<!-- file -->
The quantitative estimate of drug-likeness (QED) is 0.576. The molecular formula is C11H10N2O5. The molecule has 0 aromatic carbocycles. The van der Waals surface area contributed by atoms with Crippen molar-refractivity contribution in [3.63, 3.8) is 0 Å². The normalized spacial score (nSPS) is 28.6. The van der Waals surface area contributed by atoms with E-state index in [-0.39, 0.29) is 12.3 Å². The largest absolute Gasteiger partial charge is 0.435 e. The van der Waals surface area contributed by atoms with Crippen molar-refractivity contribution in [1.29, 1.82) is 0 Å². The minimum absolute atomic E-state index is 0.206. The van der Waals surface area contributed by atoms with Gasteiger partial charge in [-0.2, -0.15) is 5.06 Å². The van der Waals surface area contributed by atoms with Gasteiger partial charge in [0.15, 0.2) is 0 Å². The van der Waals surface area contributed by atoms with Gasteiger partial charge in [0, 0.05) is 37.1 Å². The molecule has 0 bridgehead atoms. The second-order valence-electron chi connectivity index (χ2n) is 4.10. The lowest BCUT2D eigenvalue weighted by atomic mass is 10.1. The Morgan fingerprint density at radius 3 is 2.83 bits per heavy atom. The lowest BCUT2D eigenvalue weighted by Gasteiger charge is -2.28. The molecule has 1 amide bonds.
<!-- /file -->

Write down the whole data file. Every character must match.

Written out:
The quantitative estimate of drug-likeness (QED) is 0.576. The molecular formula is C11H10N2O5. The molecule has 0 aromatic carbocycles. The van der Waals surface area contributed by atoms with Crippen molar-refractivity contribution in [3.63, 3.8) is 0 Å². The normalized spacial score (nSPS) is 28.6. The van der Waals surface area contributed by atoms with E-state index in [-0.39, 0.29) is 12.3 Å². The largest absolute Gasteiger partial charge is 0.435 e. The van der Waals surface area contributed by atoms with Crippen molar-refractivity contribution in [1.29, 1.82) is 0 Å². The minimum absolute atomic E-state index is 0.206. The van der Waals surface area contributed by atoms with Gasteiger partial charge in [-0.2, -0.15) is 5.06 Å². The van der Waals surface area contributed by atoms with Gasteiger partial charge in [0.15, 0.2) is 0 Å². The van der Waals surface area contributed by atoms with Gasteiger partial charge in [0, 0.05) is 37.1 Å². The molecule has 0 bridgehead atoms. The second-order valence-electron chi connectivity index (χ2n) is 4.10. The lowest BCUT2D eigenvalue weighted by atomic mass is 10.1. The Morgan fingerprint density at radius 3 is 2.83 bits per heavy atom. The lowest BCUT2D eigenvalue weighted by Gasteiger charge is -2.28. The molecule has 1 amide bonds.